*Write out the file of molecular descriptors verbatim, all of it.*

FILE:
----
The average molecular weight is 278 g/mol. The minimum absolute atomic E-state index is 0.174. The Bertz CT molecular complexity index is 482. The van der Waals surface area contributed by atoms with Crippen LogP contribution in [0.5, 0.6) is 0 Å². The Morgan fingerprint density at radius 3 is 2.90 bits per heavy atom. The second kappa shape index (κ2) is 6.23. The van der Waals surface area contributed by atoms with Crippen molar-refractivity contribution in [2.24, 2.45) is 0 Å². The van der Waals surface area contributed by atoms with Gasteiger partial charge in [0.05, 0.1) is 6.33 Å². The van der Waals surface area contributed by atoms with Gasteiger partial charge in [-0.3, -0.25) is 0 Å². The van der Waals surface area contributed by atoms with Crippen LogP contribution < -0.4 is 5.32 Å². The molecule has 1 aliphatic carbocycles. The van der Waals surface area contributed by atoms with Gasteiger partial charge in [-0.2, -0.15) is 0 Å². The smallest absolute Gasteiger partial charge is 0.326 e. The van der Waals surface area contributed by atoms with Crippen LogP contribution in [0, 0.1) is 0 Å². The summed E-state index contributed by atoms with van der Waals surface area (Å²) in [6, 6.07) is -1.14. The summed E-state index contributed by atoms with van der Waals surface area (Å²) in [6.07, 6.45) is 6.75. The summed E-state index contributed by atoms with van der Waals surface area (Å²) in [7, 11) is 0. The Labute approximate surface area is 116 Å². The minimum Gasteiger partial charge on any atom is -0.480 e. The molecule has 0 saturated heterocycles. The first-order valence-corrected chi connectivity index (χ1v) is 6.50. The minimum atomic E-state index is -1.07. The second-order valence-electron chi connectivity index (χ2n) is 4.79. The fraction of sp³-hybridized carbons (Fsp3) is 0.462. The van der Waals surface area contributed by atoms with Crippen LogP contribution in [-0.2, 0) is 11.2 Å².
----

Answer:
The average molecular weight is 278 g/mol. The minimum absolute atomic E-state index is 0.174. The Bertz CT molecular complexity index is 482. The van der Waals surface area contributed by atoms with Crippen LogP contribution in [0.5, 0.6) is 0 Å². The Morgan fingerprint density at radius 3 is 2.90 bits per heavy atom. The second kappa shape index (κ2) is 6.23. The van der Waals surface area contributed by atoms with Crippen molar-refractivity contribution in [2.24, 2.45) is 0 Å². The van der Waals surface area contributed by atoms with Gasteiger partial charge in [0.05, 0.1) is 6.33 Å². The van der Waals surface area contributed by atoms with Gasteiger partial charge in [-0.3, -0.25) is 0 Å². The van der Waals surface area contributed by atoms with Crippen LogP contribution < -0.4 is 5.32 Å². The molecule has 1 aliphatic carbocycles. The van der Waals surface area contributed by atoms with Gasteiger partial charge in [-0.2, -0.15) is 0 Å². The smallest absolute Gasteiger partial charge is 0.326 e. The van der Waals surface area contributed by atoms with Crippen LogP contribution in [0, 0.1) is 0 Å². The summed E-state index contributed by atoms with van der Waals surface area (Å²) in [6, 6.07) is -1.14. The summed E-state index contributed by atoms with van der Waals surface area (Å²) in [6.07, 6.45) is 6.75. The summed E-state index contributed by atoms with van der Waals surface area (Å²) in [7, 11) is 0. The Labute approximate surface area is 116 Å². The minimum Gasteiger partial charge on any atom is -0.480 e. The molecule has 0 saturated heterocycles. The first-order valence-corrected chi connectivity index (χ1v) is 6.50. The minimum atomic E-state index is -1.07. The second-order valence-electron chi connectivity index (χ2n) is 4.79. The fraction of sp³-hybridized carbons (Fsp3) is 0.462. The van der Waals surface area contributed by atoms with Crippen LogP contribution in [-0.2, 0) is 11.2 Å².